It always amazes me, though it should not, just how relevant the Scriptures are. It also amazes me just how depraved we (I am in the list too!) are. Finally, I am overwhelmed at the grace of our Lord, who ‘shows his love for us in that while we were still sinners, Christ died for us.’ (Romans 5:8, ESV)

There are several good resources that are available if you wish to discuss this matter further.

Southwestern Baptist Theological Seminary provides a good article discussing Teen Vogue’s deplorable post.

For a good discussion on the topic of transgender, see Samuel James’ article on the Gospel Coalition.

Finally, check on the Christian Post’s article. You’ll find some helpful discussion there as well.

 

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How to Love Others More

Have you ever had trouble loving people? Is there a co-worker who just grinds your gears? Or an in-law (or blood relative) that knows how to irritate you beyond comprehension?

We all have been there. I know I have. I remember someone I used to work for, and this individual would purposely do some really hurtful actions. I never murdered this individual, but I can sadly say I had so not-so-fond thoughts.

Most people know some of the Ten Commandments, one of which is, ‘You shall not kill.’ (Exodus 20:13, NAB) I’m working on a sermon that addresses this verse. Initially, I was intrigued. I have spent more than half of my life in church and have heard this command numerous times. The excitement of a new study excited me.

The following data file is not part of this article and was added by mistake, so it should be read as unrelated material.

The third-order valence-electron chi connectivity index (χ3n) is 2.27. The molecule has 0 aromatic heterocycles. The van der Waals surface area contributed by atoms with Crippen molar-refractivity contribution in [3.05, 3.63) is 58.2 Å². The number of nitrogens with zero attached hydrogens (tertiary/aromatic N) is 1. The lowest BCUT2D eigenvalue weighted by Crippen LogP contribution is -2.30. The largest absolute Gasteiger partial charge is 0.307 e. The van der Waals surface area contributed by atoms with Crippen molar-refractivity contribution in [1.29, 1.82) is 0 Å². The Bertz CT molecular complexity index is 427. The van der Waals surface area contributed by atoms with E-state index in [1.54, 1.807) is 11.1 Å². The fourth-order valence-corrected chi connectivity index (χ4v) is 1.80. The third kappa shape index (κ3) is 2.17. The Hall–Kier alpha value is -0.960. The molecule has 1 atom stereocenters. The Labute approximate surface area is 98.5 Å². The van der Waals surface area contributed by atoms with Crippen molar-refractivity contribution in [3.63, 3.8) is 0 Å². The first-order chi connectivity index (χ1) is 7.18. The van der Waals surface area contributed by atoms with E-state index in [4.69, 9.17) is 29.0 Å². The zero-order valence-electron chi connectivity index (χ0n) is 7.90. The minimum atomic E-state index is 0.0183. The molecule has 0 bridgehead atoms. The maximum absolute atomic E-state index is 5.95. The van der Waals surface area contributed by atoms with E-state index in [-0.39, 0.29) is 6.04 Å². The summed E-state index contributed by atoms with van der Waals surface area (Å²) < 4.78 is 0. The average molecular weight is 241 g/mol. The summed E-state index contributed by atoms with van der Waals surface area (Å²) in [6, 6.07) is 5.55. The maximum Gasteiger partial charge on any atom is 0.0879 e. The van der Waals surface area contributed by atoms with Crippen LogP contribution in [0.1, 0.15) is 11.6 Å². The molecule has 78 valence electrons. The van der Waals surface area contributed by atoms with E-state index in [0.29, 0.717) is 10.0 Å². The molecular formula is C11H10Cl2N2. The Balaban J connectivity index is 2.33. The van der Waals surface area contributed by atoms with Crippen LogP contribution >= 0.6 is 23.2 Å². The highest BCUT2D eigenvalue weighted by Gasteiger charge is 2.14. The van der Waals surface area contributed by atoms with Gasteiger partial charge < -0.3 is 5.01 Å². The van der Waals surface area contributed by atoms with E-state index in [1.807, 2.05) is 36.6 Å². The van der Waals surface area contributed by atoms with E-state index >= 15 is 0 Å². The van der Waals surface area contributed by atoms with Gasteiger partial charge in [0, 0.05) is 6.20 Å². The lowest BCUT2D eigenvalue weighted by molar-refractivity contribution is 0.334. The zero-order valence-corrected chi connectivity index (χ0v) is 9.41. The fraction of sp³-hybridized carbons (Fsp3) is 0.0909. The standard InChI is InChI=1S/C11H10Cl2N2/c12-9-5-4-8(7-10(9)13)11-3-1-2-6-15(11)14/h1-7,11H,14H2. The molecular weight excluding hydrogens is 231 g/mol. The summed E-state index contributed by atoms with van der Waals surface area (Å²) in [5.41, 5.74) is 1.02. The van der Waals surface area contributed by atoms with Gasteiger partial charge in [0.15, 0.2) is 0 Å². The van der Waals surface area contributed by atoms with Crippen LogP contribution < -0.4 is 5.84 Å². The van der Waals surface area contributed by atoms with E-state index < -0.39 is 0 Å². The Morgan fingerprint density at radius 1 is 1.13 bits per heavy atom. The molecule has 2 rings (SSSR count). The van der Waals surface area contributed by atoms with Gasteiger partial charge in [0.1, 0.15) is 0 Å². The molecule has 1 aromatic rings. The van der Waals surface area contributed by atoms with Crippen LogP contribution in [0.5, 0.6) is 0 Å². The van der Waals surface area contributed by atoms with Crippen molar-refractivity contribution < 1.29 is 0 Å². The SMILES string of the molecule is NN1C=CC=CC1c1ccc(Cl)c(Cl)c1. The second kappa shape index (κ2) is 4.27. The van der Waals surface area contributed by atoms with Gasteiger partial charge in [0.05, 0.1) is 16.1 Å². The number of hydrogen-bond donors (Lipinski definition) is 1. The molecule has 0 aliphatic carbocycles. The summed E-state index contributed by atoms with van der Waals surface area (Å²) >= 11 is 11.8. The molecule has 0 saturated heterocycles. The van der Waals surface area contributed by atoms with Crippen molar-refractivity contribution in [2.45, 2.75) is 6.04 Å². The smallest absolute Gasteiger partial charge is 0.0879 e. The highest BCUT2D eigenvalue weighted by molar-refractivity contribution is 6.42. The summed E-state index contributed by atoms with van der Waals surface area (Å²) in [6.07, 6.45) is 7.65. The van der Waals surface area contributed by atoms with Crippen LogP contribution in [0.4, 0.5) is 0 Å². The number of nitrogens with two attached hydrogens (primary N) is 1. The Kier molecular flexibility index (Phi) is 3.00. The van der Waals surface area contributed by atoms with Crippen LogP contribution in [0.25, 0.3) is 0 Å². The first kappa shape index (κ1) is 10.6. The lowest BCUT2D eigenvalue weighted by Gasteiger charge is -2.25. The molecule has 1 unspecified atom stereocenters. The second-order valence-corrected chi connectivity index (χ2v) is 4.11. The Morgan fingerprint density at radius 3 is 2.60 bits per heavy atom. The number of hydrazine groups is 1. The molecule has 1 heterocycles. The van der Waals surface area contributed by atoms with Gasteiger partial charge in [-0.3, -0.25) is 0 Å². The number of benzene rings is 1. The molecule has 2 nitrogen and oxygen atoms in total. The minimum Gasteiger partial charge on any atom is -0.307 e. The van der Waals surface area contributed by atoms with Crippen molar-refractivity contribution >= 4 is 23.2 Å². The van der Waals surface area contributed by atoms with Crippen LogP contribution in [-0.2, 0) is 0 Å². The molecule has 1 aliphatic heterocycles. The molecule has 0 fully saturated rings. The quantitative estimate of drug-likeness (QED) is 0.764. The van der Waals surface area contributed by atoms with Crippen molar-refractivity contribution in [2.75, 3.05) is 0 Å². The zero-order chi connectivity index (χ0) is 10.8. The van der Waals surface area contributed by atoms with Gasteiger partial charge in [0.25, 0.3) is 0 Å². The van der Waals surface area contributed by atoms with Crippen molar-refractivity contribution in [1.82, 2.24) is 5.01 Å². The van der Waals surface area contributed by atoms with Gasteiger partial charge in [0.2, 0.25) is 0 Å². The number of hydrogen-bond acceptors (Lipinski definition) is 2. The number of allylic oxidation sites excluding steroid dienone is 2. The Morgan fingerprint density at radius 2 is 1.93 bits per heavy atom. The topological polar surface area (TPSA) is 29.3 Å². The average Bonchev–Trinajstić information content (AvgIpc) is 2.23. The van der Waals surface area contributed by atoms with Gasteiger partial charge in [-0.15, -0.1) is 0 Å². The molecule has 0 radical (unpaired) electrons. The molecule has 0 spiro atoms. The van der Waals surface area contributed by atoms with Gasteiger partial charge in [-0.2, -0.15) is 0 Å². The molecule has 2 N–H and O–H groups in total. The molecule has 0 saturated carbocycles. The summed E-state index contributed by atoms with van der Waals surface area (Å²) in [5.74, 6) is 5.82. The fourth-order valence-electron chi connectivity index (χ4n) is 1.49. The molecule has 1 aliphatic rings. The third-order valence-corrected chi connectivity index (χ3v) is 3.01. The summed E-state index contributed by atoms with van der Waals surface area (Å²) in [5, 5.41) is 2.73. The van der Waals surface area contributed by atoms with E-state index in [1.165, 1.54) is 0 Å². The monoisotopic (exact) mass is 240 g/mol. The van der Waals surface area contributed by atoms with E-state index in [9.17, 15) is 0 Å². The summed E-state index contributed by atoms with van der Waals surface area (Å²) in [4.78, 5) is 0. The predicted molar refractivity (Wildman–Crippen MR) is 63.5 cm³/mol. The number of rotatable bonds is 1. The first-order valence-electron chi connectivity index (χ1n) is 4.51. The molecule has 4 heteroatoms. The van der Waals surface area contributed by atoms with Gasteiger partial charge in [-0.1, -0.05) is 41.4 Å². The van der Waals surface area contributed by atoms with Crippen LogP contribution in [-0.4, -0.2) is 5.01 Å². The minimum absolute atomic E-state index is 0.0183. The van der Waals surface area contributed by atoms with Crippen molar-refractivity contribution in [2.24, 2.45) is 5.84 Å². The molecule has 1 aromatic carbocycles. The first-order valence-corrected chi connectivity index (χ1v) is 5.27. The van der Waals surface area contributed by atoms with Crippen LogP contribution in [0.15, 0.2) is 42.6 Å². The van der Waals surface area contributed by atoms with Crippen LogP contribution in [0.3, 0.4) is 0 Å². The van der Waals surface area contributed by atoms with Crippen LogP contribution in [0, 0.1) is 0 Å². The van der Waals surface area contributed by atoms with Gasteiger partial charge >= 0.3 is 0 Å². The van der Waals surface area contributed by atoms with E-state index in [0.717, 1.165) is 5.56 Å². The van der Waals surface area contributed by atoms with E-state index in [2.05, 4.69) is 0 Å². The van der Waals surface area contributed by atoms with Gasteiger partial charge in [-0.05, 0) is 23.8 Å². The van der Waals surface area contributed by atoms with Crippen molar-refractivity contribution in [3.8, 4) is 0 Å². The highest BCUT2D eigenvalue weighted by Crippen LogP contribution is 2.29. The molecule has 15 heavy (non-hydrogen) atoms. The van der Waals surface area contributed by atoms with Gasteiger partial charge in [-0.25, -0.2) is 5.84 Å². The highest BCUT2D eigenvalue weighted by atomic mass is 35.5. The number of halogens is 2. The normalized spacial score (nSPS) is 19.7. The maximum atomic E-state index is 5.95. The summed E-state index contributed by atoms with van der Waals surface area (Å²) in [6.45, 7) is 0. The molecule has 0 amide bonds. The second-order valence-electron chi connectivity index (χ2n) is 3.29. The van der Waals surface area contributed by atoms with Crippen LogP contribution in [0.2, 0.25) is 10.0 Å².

So, I set to work. Initially I began with a note pad and pen (which is my custom). However, about five minutes into my research I realized this job required something bigger. So I borrowed a white board from another room and set to work. In about ten minutes I had recorded most of the important material related to my study.18588963_10208822612382542_2713873779717572604_o

It was during this time of research that I found something incredible, and one that, I hope, will enable me to be more faithful in my love of others.

The word used for killing in Exodus 20:13 is רצח. I began looking for other usages of this, and once completed I summarized it with a basic definition of “to deprive of life.” Now, this is a very basic definition, I know. For in some instances, depriving something of life may save others. Or, it could provide the necessary sustenance for continued life. But for my study, I began to look at life in Scripture. Of course, life began in Genesis 1:20-28 with the creation of animal life and ultimately crowned with humanity. (You can check out my thoughts on the creation of האדם in a previous post.) Life, or נפש, is the key to our appreciation and ultimate love for humanity (and animal life too!).

Humans, however, are different. We were created בעלם אלוהים. And so, because humanity is the image of God, our lives are intrinsically valuable. That is, we matter because God matters. Or, God’s image in us makes humanity intrinsically worthy.

Now, it is possible to simply gloss over that. Chances are, you already did. But in the off chance that you are reading this contemplatively, humanity is intrinsically valuable.

It is not a particular religion, a sexual orientation, or a political party that makes humanity worthy. It is the fact that they are human.

It is not a particular religion, a sexual orientation, or a political paevelyn-paris-33498.jpgrty that makes a human being excellent. It is the fact that they are a human being.

It is not the color of one’s skin, the level of intelligence, or the physical or mental capacity that makes a human being invaluable. It is the fact that they are a human being.